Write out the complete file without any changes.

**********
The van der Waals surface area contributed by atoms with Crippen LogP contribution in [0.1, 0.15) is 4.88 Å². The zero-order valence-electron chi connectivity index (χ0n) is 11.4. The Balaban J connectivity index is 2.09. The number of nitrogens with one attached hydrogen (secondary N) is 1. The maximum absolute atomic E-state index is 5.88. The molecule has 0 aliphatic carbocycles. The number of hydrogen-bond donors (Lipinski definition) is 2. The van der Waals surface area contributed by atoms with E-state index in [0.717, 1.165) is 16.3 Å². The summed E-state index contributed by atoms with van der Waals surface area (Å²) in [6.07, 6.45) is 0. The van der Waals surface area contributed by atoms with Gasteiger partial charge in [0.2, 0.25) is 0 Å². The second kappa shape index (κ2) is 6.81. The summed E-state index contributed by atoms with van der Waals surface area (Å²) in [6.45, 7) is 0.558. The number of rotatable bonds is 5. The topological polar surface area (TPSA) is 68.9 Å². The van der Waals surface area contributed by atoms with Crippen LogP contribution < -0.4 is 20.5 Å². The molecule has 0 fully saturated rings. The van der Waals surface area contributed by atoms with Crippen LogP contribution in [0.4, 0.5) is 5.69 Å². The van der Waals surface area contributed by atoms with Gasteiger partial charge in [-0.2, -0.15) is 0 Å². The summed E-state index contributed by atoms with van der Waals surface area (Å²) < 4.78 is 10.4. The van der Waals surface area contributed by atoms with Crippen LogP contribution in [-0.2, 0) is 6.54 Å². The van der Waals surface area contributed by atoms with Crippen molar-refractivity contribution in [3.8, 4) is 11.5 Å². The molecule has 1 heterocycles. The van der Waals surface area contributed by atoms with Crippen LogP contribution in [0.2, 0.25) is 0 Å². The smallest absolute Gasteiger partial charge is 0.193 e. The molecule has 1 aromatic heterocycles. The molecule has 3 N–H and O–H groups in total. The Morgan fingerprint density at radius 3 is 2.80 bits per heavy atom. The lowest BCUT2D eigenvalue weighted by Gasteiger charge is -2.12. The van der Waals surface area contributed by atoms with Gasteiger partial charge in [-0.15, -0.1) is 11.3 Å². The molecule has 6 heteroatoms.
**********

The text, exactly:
The van der Waals surface area contributed by atoms with Crippen LogP contribution in [0.1, 0.15) is 4.88 Å². The zero-order valence-electron chi connectivity index (χ0n) is 11.4. The Balaban J connectivity index is 2.09. The number of nitrogens with one attached hydrogen (secondary N) is 1. The maximum absolute atomic E-state index is 5.88. The molecule has 0 aliphatic carbocycles. The number of hydrogen-bond donors (Lipinski definition) is 2. The van der Waals surface area contributed by atoms with E-state index in [0.717, 1.165) is 16.3 Å². The summed E-state index contributed by atoms with van der Waals surface area (Å²) in [6.07, 6.45) is 0. The van der Waals surface area contributed by atoms with Gasteiger partial charge in [0.2, 0.25) is 0 Å². The second kappa shape index (κ2) is 6.81. The summed E-state index contributed by atoms with van der Waals surface area (Å²) in [6.45, 7) is 0.558. The number of rotatable bonds is 5. The topological polar surface area (TPSA) is 68.9 Å². The van der Waals surface area contributed by atoms with Crippen LogP contribution < -0.4 is 20.5 Å². The molecule has 0 fully saturated rings. The van der Waals surface area contributed by atoms with Crippen LogP contribution in [0.4, 0.5) is 5.69 Å². The van der Waals surface area contributed by atoms with Gasteiger partial charge in [-0.2, -0.15) is 0 Å². The summed E-state index contributed by atoms with van der Waals surface area (Å²) < 4.78 is 10.4. The van der Waals surface area contributed by atoms with Crippen LogP contribution in [-0.2, 0) is 6.54 Å². The van der Waals surface area contributed by atoms with Crippen molar-refractivity contribution in [3.8, 4) is 11.5 Å². The molecule has 1 heterocycles. The van der Waals surface area contributed by atoms with Crippen LogP contribution in [0.2, 0.25) is 0 Å². The smallest absolute Gasteiger partial charge is 0.193 e. The molecule has 1 aromatic heterocycles. The molecule has 3 N–H and O–H groups in total. The Morgan fingerprint density at radius 3 is 2.80 bits per heavy atom. The lowest BCUT2D eigenvalue weighted by Gasteiger charge is -2.12. The van der Waals surface area contributed by atoms with Gasteiger partial charge in [-0.15, -0.1) is 11.3 Å². The molecule has 6 heteroatoms.